Graphic humor has different lines and in all of them one can deal with our reality, one can speak about it and it is being done. The caricaturists take from it and therefore reflect it in their work. Graphic humor is also there to serve the people, to make them think, to reflect. That is their role: being the reality itself seen through the eyes of an artist.
What is the state of health of Cuban caricature today?
Caricature in Cuba has a very long tradition and has been linked to the media since the second half of the 19th century. It has had a long road with ups and downs, but with a maintained tradition and outstanding names. To speak of the current situation one has to mention the Special Period because a crisis in graphic humor took place because of the total absence of paper, of publications and of spaces for caricature. A great many artists stopped doing graphic humor and devoted themselves to other things within the visual arts and others left the country and continued working from there.
Actually that also affected graphic humor a great deal because new young people did not appear, but this situation started to improve a bit at the beginning of this century, when there is a discreet recovery of the publications or at least there was the intention of maintaining some important events for this manifestation. The appearance of young people has been a good symptom, which doesn’t mean that there still isn’t much to be done, like dealing with important subjects. Many artists wait for a subject to be dealt with to do so afterwards. We have to seek the subjects and express them.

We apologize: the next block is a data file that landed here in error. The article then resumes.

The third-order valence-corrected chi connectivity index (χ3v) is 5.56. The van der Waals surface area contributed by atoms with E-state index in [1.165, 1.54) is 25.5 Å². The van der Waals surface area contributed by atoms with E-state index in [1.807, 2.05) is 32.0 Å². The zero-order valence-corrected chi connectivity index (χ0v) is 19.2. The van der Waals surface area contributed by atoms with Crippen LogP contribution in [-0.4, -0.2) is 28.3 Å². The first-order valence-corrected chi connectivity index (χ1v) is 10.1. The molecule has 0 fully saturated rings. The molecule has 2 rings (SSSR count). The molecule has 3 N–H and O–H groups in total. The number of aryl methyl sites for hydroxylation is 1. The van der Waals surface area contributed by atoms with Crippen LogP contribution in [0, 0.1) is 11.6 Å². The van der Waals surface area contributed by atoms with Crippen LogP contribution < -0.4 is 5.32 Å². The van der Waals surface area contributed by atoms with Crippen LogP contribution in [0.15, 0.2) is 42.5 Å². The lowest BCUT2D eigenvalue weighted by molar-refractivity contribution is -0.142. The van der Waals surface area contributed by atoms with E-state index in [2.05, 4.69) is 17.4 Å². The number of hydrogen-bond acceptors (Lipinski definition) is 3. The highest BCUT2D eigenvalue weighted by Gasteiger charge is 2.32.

How did Ares survive that period?
People sought a great deal of options to survive. At the beginning I tried to make caricatures in public places or things to sell, but afterwards I realized that if I continued along that way everything I had done would be wasted. I then decided to go through a bit of hardship and make a serious work.
I found spaces to do things outside Cuba and I participated in International Salons. I tried other visual art manifestations, especially with the illustration for children’s books and painting, and it went well, always maintaining the graphic humor, although in recent times I have left it a bit as well, because I’m involved in a new project. Actually now I am working more along the line of this new expo.
What will be your next work?
In the exposition I am proposing for next year I ask myself many things, I use the country’s symbols and the doorknockers to call attention and let people or myself enter somewhere. These new things of the caricature are outside of it, but not about humor, although mine is not about jokes or just for a laugh. I always propose based on a calmer humor, of searching, of thinking. My humor has always been serious, there’s where the psychiatrist comes out.
This project has to do with my barrio, which on occasions can be noisy and terrible but I like it. I was born here; the people know me and know where I live. It has to do with it, with Havana and with Cuba. I say that this is Havana’s Bronx, up there I have the Bronx’s lookout point and from there I think; this place inspires me. Neither am I going to get into a fight with Centro Habana.